Social Media Lessons From Traditional Media
posted by Luke on 3rd Aug 2010
In some quarters there’s a failure to understand what social media is ‘about’ and how it can be utilised for brands. Here’s some practical information about how social media for brands doesn’t differ all that much from more ‘traditional’ media such as print or television.
1. Locate your audience.
Online – Facebook might be the most obvious social network to be on because of its size and profile. But is it the most effective? How can you be sure that your customers, or potential customers are using it?
Offline – In the real world all marketing is targeted at an audience and the same is true in social media. A barber in Sligo isn’t going to advertise in the Kilkenny People and an advert for a Metallica gig is unlikely to appear during Coronation Street – wrong audiences, or certainly that spend could achieve more elsewhere. This applies to social media as well, just who are your audience and where do they go when online? One simple way would be to ask through an existing communications channel, such as an external newsletter. Once channels have been identified research just how much activity is taking place and where your brand can fit.
2. Know what your going to say
Online – What are the goals and objectives of the social media strategy, build awareness around a product, reduce costs, drive sales or use it as a customer service channel? These should be clearly defined from the beginning with monitoring and measurement tools built in.
Offline – All marketing has a defined purpose. It is highly unlikely you will ever see or hear an advert saying ‘everyone else is taking out ads so we thought we would too’. The same applies to social media, doing it just because everyone else is – is literally pointless.
3. Know how your going to say it
The first two examples used comparisons with advertising. In a social media world it’s better to think of a brands presence more like that of a magazine, and its fans as readers. Magazines build readers through content that is centred around a topic or subject area (but not strictly limited to it). For example Empire isn’t just about new films, but old films, dvd’s, games, home entertainment technology and its content divided up into reviews, news, interviews, industry articles, readers input and more. That’s a wide subject area to create content from, and different formats the content can be communicated through.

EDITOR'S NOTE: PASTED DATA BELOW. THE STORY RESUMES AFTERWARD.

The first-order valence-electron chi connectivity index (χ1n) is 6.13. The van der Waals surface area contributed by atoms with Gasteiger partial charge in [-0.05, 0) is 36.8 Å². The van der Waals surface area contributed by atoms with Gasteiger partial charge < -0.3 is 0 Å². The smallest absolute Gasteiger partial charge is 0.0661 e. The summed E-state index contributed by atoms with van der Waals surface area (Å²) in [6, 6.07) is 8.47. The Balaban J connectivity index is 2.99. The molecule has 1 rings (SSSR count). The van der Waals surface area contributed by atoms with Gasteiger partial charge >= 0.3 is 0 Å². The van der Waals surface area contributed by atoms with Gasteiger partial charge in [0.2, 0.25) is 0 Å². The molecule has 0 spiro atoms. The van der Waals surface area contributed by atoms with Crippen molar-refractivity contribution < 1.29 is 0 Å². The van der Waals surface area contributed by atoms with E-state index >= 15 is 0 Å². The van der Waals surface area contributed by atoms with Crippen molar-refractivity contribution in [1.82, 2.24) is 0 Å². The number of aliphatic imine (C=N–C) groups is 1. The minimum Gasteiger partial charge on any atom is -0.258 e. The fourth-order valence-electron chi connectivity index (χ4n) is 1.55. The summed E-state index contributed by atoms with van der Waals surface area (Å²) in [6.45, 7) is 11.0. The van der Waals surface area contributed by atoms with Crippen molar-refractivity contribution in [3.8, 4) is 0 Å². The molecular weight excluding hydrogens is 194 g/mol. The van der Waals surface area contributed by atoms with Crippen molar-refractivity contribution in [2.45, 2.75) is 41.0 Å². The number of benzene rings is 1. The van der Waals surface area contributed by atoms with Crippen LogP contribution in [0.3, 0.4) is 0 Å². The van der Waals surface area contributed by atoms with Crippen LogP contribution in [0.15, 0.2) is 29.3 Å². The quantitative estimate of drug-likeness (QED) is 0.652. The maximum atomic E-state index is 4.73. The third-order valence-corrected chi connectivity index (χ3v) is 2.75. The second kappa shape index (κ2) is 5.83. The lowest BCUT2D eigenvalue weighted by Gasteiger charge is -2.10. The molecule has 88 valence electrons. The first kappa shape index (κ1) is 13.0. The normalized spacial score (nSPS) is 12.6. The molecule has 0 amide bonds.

For brands the subject area of interest to its readers isn’t the brand itself, but its the uses and experiences readers have with the brand. Take for example a hotel, you have to ask why do people use the hotel? Maybe its got a great golf course (sport), or excellent leisure facilities (health and fitness), or restaurant (food) or accommodation (local tourism). There’s four rich areas of content that would be of relevance and interest to readers. In social media the delivery of the content can take a variety of formats text, audio, video, games and apps. Think back to how Empire delivers its content as reviews, interviews, articles etc. Imagine if Empire was just text from the top of the first page to the end of the last, how fast would readers desert it? The same with social media, deliver the content in as many different formats as possible to keep up interest.
4. Know how to measure its success
Just as all marketing investment and spend should be justified, the same is true of social media. How is offline advertising measured? Can these measurements be transferred to the social media channels? Links that connect the social channels to measurement tools should be identified and established. Maybe directing Facebook users to a custom landing page via a custom Facebook tab, or establishing an online store linked to your brands social media channels, or a discount coupon distributed through social media might be some ways of tracking the success of your social media marketing.
As outlined here the general process by which social media is used by brands isn’t all that different from how traditional media is used. The biggest change is in the content and delivery of the communications. However, with a little thought and imagination content can be identified and created that is relevant and interesting to your readers.